• Anaheim Ducks right wing Daniel Sprong, left, passes the puck while under pressure from Los Angeles Kings left wing Alex Iafallo during the first period of an NHL hockey game Saturday, March 23, 2019, in Los Angeles. (AP Photo/Mark J. Terrill)

  • Los Angeles Kings left wing Austin Wagner, right, passes the puck as Anaheim Ducks center Carter Rowney reaches for it during the first period of an NHL hockey game Saturday, March 23, 2019, in Los Angeles. (AP Photo/Mark J. Terrill)

  • Anaheim Ducks left wing Max Jones, center, moves the puck as Los Angeles Kings defenseman Drew Doughty, left, reaches for it while left wing Alex Iafallo chases during the first period of an NHL hockey game Saturday, March 23, 2019, in Los Angeles. (AP Photo/Mark J. Terrill)

  • Anaheim Ducks goaltender Ryan Miller looks back after a goal by Los Angeles Kings center Jeff Carter during the second period of an NHL hockey game Saturday, March 23, 2019, in Los Angeles. (AP Photo/Mark J. Terrill)

  • Los Angeles Kings center Adrian Kempe, left scuffles with Anaheim Ducks defenseman Korbinian Holzer during the second period of an NHL hockey game Saturday, March 23, 2019, in Los Angeles. (AP Photo/Mark J. Terrill)

  • Los Angeles Kings left wing Kyle Clifford (13) tries to score on Anaheim Ducks goaltender Ryan Miller, right, as defenseman Hampus Lindholm falls during the second period of an NHL hockey game Saturday, March 23, 2019, in Los Angeles. (AP Photo/Mark J. Terrill)

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LOS ANGELES — Ducks goaltender Ryan Miller was upset with himself Saturday. He said he should have known better. He’d seen that move before and should have been ready for it when Kings center Anze Kopitar tried in the second round of a shootout at Staples Center.

Kopitar scored the only goal in the shootout with a deft sleight of hand move that surprised Miller and the Kings edged the Ducks 4-3. Kopitar skated toward the net from the red line and then pulled the puck around Miller with his long reach as he skated toward the left goal post.

“He did it in the other direction two years ago,” Miller said. “It’s not impossible. I should know better. I didn’t want him to get ahead of me on the blocker side. The last three or four shootouts he’s had he shot, so obviously he changed it up. I probably should have set up better.”

Miller doesn’t maintain a physical book on the tendencies of opposing shooters, but he keeps it all in his head. He watches games, as most NHL players do, and files away what he sees and how it worked or didn’t work. His memory is impeccable.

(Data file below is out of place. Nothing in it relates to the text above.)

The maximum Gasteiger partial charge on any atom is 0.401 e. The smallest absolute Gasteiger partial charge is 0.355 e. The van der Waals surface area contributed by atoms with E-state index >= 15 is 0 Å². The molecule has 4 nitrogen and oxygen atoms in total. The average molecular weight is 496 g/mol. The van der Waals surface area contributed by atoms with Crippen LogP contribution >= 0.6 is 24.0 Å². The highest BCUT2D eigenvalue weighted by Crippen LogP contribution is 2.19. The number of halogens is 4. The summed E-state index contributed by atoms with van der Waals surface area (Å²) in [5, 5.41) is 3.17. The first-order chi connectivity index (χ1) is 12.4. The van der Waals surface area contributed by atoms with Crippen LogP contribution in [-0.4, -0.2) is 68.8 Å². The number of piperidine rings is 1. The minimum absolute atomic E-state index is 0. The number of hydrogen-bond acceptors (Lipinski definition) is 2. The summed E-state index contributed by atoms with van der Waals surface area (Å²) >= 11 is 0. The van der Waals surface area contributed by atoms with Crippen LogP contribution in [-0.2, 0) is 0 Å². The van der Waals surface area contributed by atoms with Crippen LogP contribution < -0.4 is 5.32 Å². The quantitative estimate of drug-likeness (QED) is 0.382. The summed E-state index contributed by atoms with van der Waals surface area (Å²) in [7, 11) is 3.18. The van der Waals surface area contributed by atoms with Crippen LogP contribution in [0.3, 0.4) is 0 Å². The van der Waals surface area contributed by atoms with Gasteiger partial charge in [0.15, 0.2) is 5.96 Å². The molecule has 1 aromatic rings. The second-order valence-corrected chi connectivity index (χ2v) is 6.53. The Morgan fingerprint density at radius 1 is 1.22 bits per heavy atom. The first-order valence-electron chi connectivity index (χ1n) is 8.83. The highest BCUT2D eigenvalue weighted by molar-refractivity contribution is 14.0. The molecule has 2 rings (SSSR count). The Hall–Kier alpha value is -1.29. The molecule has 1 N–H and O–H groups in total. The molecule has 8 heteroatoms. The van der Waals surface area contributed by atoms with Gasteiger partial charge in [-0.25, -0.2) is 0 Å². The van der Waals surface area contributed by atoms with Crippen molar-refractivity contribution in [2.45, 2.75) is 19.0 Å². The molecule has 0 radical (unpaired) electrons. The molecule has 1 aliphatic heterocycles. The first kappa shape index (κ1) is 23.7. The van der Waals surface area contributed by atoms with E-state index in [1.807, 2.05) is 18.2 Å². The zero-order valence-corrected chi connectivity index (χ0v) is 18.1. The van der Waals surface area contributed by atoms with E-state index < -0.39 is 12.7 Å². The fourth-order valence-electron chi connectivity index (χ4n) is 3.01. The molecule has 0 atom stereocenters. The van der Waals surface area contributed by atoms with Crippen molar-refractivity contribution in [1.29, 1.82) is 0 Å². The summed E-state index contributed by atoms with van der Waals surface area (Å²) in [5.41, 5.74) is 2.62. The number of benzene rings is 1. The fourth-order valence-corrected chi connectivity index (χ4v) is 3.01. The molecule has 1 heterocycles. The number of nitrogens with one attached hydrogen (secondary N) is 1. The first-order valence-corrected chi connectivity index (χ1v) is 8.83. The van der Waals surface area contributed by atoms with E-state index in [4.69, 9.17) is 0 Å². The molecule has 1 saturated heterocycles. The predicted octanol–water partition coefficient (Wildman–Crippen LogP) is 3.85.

“I just kind of know what’s going on,” he said. “I could probably tell you my whole career, honestly. Probably ever guy’s tendency I’ve seen more than once is probably something I can tell you. But it didn’t work the right way tonight.”

In the end, the Ducks were probably fortunate to have been in a shootout Saturday. Miller was superb during the five-minute overtime period, making four saves, including a point-blank denial of Kopitar, to keep the Ducks and Kings deadlocked at 3-3.

In the shootout, Kopitar was the only one to beat Miller, after Kyle Clifford (power play), Jeff Carter and Carl Grundstrom scored in regulation. Miller made 27 saves in regulation and overtime and was especially sharp in the first two periods, when the Ducks were outshot and outplayed.

Miller rebounded from a shaky performance in his last start, when he saved only 18 of 24 shots in the Ducks’ 6-1 loss March 14 to the Arizona Coyotes. Saturday’s start could be his second-to-last of the season, and perhaps in the 38-year-old’s career.

The Ducks have one more set of games on consecutive nights, when they play the Calgary Flames next Friday and the Edmonton Oilers next Saturday, and they’ll need Miller to spell John Gibson in one of those games. Miller also could start Tuesday against the Vancouver Canucks.

After all, he played three seasons with the Canucks before signing a two-year, $4-million contract July 1, 2017 to join the Ducks as a free agent. The 38-year-old is eligible to become a free agent again July 1, and he could re-sign or he could retire after a Hall of Fame-caliber career.

Although 2018-19 has been forgettable in almost every regard, it also was the season Miller passed John Vanbiesbrouck and became the all-time leader in victories by a United States-born goalie with 377. He is 7-6-2 in 18 appearances, his season shortened by a sprained knee.

Like his teammates, he’s been encouraged by the Ducks’ play in the last month or so, or since General Manager Bob Murray fired Randy Carlyle and assumed the coaching duties himself Feb. 10. The Ducks avoided playoff elimination Saturday by gaining one point with their shootout loss.

“There’s been better stretches of hockey,” Miller said. “The system has been better. For whatever reason, it wasn’t there. When a coach gets fired, it’s embarrassing. It’s on the players to play good hockey. Coaches can only tell you what to do, no matter what the situation.

“I thought for the most part, Bob has handled it pretty well. He’s going to be on the bench. Every game is going to be a tryout. Show me what you’ve got. There’s been guys playing better hockey and stepping up, so it’s been good.”

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Whicker: Only bright spot for Ducks is glare from Chicago’s stars

ANAHEIM — The Ducks moved one game closer Wednesday night to getting the type of player who beat them Wednesday night.

Their loss to Chicago improved their meager chances of getting a turnkey star in the 2019 draft.

That’s not what they planned, of course, especially since they turned a 3-2 lead into a 4-3 defeat. The probabilities of actually being in position to draft Michigan’s Jack Hughes or Finland’s Kaapo Kakko aren’t high enough to justify a four-game losing streak, or scrape the mold off the sensation. But as the Ducks play their first meaningless games since the spring of 2012, there has to be a pony in there somewhere.